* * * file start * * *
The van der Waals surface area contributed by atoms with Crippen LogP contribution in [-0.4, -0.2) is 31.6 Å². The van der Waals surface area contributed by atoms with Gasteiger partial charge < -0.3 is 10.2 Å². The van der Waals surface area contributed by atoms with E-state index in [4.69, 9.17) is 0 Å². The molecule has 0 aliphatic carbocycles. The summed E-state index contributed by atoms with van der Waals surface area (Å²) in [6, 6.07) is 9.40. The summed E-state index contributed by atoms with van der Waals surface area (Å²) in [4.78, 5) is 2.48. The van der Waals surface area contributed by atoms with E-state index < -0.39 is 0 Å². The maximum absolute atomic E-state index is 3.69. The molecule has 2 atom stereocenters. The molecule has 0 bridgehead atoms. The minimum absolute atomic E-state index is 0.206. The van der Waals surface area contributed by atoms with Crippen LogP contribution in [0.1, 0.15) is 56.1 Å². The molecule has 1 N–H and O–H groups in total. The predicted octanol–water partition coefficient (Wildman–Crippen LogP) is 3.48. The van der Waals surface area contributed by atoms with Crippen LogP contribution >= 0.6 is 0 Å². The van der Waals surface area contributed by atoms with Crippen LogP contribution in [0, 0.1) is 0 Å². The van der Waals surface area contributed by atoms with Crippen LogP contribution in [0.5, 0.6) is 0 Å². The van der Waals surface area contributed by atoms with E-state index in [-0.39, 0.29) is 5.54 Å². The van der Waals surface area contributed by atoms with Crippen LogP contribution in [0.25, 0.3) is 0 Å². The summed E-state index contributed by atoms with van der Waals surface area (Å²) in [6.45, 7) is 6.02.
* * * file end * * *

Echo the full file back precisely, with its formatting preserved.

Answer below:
The van der Waals surface area contributed by atoms with Crippen LogP contribution in [-0.4, -0.2) is 31.6 Å². The van der Waals surface area contributed by atoms with Gasteiger partial charge < -0.3 is 10.2 Å². The van der Waals surface area contributed by atoms with E-state index in [4.69, 9.17) is 0 Å². The molecule has 0 aliphatic carbocycles. The summed E-state index contributed by atoms with van der Waals surface area (Å²) in [6, 6.07) is 9.40. The summed E-state index contributed by atoms with van der Waals surface area (Å²) in [4.78, 5) is 2.48. The van der Waals surface area contributed by atoms with E-state index < -0.39 is 0 Å². The maximum absolute atomic E-state index is 3.69. The molecule has 2 atom stereocenters. The molecule has 0 bridgehead atoms. The minimum absolute atomic E-state index is 0.206. The van der Waals surface area contributed by atoms with Crippen LogP contribution in [0.1, 0.15) is 56.1 Å². The molecule has 1 N–H and O–H groups in total. The predicted octanol–water partition coefficient (Wildman–Crippen LogP) is 3.48. The van der Waals surface area contributed by atoms with Crippen LogP contribution >= 0.6 is 0 Å². The van der Waals surface area contributed by atoms with Crippen LogP contribution in [0, 0.1) is 0 Å². The van der Waals surface area contributed by atoms with Crippen LogP contribution in [0.5, 0.6) is 0 Å². The van der Waals surface area contributed by atoms with E-state index in [-0.39, 0.29) is 5.54 Å². The van der Waals surface area contributed by atoms with Crippen LogP contribution in [0.25, 0.3) is 0 Å². The summed E-state index contributed by atoms with van der Waals surface area (Å²) in [6.45, 7) is 6.02.